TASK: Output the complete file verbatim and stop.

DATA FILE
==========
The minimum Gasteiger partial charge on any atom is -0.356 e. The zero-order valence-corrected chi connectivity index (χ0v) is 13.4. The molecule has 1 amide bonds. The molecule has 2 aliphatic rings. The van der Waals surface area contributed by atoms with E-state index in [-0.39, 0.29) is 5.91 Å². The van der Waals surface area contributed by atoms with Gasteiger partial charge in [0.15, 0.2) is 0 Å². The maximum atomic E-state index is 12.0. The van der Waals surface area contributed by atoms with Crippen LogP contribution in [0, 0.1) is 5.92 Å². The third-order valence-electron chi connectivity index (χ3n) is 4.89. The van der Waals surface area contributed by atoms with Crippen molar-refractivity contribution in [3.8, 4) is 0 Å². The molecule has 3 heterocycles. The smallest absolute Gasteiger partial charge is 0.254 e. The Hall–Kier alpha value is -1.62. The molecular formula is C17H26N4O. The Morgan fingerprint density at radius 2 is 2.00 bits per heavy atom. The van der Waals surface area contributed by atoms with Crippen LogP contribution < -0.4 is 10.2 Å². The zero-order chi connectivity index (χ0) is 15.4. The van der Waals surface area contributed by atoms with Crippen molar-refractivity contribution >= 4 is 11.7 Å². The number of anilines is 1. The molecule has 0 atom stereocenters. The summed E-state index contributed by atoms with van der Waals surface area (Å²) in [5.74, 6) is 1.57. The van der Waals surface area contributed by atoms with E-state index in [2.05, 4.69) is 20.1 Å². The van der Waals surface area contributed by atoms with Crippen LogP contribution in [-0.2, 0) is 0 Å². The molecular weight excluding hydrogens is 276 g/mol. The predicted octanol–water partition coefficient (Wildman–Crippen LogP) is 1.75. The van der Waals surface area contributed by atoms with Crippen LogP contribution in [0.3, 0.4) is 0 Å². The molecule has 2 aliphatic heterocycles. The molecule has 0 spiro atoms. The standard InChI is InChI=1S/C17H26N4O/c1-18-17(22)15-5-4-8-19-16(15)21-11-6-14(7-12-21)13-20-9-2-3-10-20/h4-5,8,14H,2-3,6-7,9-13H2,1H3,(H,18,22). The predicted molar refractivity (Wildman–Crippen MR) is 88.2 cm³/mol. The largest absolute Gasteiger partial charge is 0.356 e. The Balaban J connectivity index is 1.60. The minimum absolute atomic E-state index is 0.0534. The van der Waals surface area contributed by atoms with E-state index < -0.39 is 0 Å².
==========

The minimum Gasteiger partial charge on any atom is -0.356 e. The zero-order valence-corrected chi connectivity index (χ0v) is 13.4. The molecule has 1 amide bonds. The molecule has 2 aliphatic rings. The van der Waals surface area contributed by atoms with E-state index in [-0.39, 0.29) is 5.91 Å². The van der Waals surface area contributed by atoms with Gasteiger partial charge in [0.15, 0.2) is 0 Å². The maximum atomic E-state index is 12.0. The van der Waals surface area contributed by atoms with Crippen LogP contribution in [0, 0.1) is 5.92 Å². The third-order valence-electron chi connectivity index (χ3n) is 4.89. The van der Waals surface area contributed by atoms with Crippen molar-refractivity contribution in [3.8, 4) is 0 Å². The molecule has 3 heterocycles. The smallest absolute Gasteiger partial charge is 0.254 e. The Hall–Kier alpha value is -1.62. The molecular formula is C17H26N4O. The Morgan fingerprint density at radius 2 is 2.00 bits per heavy atom. The van der Waals surface area contributed by atoms with Crippen LogP contribution < -0.4 is 10.2 Å². The zero-order chi connectivity index (χ0) is 15.4. The van der Waals surface area contributed by atoms with Crippen molar-refractivity contribution >= 4 is 11.7 Å². The number of anilines is 1. The molecule has 0 atom stereocenters. The summed E-state index contributed by atoms with van der Waals surface area (Å²) in [5.74, 6) is 1.57. The van der Waals surface area contributed by atoms with E-state index in [2.05, 4.69) is 20.1 Å². The van der Waals surface area contributed by atoms with Crippen LogP contribution in [-0.2, 0) is 0 Å². The molecular weight excluding hydrogens is 276 g/mol. The predicted octanol–water partition coefficient (Wildman–Crippen LogP) is 1.75. The van der Waals surface area contributed by atoms with Crippen LogP contribution in [0.3, 0.4) is 0 Å². The molecule has 2 aliphatic heterocycles. The molecule has 0 spiro atoms. The standard InChI is InChI=1S/C17H26N4O/c1-18-17(22)15-5-4-8-19-16(15)21-11-6-14(7-12-21)13-20-9-2-3-10-20/h4-5,8,14H,2-3,6-7,9-13H2,1H3,(H,18,22). The predicted molar refractivity (Wildman–Crippen MR) is 88.2 cm³/mol. The largest absolute Gasteiger partial charge is 0.356 e. The Balaban J connectivity index is 1.60. The minimum absolute atomic E-state index is 0.0534. The van der Waals surface area contributed by atoms with E-state index < -0.39 is 0 Å².